Pediatric office visits have declined by half during the COVID-19 pandemic, according to the American Academy of Pediatrics (AAP). Not only are children missing well-child checks, but also the vaccines that are given during these visits. Manufacturers are reporting a decline in vaccine orders and vaccine doses distributed through the Vaccines for Children program.
PointClickCare, a pediatric electronic health records company, gathered data which showed a 50 percent drop in Measles, Mumps and Rubella vaccinations, a 42 percent drop in Diphtheria and Pertussis (whooping cough) vaccinations and a 73 percent drop in Human Papilloma Virus vaccinations during the pandemic. Vaccination rates have fallen abruptly as of mid-March when the national emergency was declared, despite the Centers for Disease Control and Prevention’s (CDC) recommendation to prioritize vaccinations for children, particularly those administered to children under the age of 24 months.
Q: Should parents delay or postpone well child visits or vaccinations due to COVID-19?
A: Most pediatric offices have made significant changes to the way they practice to keep their patients safe during this time: enforcing social distancing, screening patients and employees, changing office hours to accommodate well versus sick patients, wearing personal protective equipment such as gowns and masks, and increased cleaning and disinfecting practices. Some pediatric offices are offering telemedicine visits, but vaccines cannot be given during such a visit. We strongly encourage families to have their children seen for well-child visits and vaccines this summer.
Q: Why does a drop in vaccination rates matter?
A: The drop in vaccination rates that we have seen during this pandemic leaves our communities vulnerable to outbreaks in vaccine-preventable and life-threatening illnesses such as Measles, Meningitis, Whooping Cough, and more. While the health of all children is important, these outbreaks put our infants who are too young for vaccines and those with compromised immune systems at even higher risk. In addition, communities of color, immigrant families, children living in crowded environments, and children whose parents work in essential services (healthcare workers, grocery store employees, first-responders, etc.) are at higher risk for these outbreaks in addition to COVID-19.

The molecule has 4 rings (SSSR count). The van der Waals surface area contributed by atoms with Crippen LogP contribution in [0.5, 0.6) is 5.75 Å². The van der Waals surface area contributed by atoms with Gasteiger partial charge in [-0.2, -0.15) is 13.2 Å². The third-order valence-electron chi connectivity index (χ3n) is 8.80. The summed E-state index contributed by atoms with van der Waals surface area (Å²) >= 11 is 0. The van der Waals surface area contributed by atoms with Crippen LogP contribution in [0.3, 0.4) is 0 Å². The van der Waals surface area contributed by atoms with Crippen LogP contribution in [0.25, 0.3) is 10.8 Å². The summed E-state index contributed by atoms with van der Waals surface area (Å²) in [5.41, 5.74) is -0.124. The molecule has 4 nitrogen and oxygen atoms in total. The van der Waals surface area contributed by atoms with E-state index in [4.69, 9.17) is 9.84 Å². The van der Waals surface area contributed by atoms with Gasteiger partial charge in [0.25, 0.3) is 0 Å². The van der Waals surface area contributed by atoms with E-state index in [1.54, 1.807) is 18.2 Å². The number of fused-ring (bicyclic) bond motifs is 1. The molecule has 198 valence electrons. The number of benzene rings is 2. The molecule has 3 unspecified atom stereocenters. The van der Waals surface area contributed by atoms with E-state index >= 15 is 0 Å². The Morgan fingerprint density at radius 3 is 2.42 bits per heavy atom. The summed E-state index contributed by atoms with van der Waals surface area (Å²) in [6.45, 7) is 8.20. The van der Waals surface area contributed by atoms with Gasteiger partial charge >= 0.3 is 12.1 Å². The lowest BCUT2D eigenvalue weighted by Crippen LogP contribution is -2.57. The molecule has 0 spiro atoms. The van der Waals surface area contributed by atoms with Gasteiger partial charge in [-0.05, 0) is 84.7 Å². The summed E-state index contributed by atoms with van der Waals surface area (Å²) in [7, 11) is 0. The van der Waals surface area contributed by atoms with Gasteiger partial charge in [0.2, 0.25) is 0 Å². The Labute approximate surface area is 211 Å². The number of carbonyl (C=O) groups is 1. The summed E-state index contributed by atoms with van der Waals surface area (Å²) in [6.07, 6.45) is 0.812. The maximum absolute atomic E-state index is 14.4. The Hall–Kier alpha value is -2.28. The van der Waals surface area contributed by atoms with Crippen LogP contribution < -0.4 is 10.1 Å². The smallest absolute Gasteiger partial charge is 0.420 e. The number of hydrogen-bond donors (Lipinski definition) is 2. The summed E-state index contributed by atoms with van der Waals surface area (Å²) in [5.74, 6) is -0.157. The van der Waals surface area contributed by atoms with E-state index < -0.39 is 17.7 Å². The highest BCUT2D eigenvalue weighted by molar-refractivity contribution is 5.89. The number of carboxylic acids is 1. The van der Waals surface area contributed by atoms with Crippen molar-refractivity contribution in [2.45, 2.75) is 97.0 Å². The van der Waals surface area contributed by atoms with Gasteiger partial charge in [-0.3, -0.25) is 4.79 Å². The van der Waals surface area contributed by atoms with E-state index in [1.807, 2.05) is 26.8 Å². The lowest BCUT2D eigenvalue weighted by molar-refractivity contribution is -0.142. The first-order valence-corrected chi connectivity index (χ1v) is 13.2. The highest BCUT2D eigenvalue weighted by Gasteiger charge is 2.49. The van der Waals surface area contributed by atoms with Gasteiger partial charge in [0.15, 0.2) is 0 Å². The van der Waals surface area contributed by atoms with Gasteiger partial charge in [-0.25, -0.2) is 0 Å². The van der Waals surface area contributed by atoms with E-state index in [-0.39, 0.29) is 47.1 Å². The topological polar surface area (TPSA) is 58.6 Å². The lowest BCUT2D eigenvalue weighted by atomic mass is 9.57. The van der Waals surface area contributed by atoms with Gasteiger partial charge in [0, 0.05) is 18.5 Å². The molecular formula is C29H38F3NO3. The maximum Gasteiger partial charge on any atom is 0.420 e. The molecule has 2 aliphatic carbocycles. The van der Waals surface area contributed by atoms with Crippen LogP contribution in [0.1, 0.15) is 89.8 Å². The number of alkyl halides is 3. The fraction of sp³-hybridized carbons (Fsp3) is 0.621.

Q: What should parents do if they have concerns about getting their children vaccinated during the pandemic?
A: Both the CDC and AAP have online resources to help both parents and doctors navigate the challenges that the COVID-19 pandemic has created. Use your pediatrician as a resource for vaccine-specific recommendations and information. While we work to socially distance, minimize time away from home, and protect our loved ones, remember that preventing illness with vaccination is another vital way to keep our communities healthy. There are currently 16 diseases that we can now prevent with vaccines. As stay at home orders are lifted, parents should prioritize theses visits and receive any catch-up vaccines needed as soon as possible this summer.
Suzanne Wallace, MD practices pediatrics at the Simon Williamson Clinic located on the Princeton Baptist Medical Center campus.
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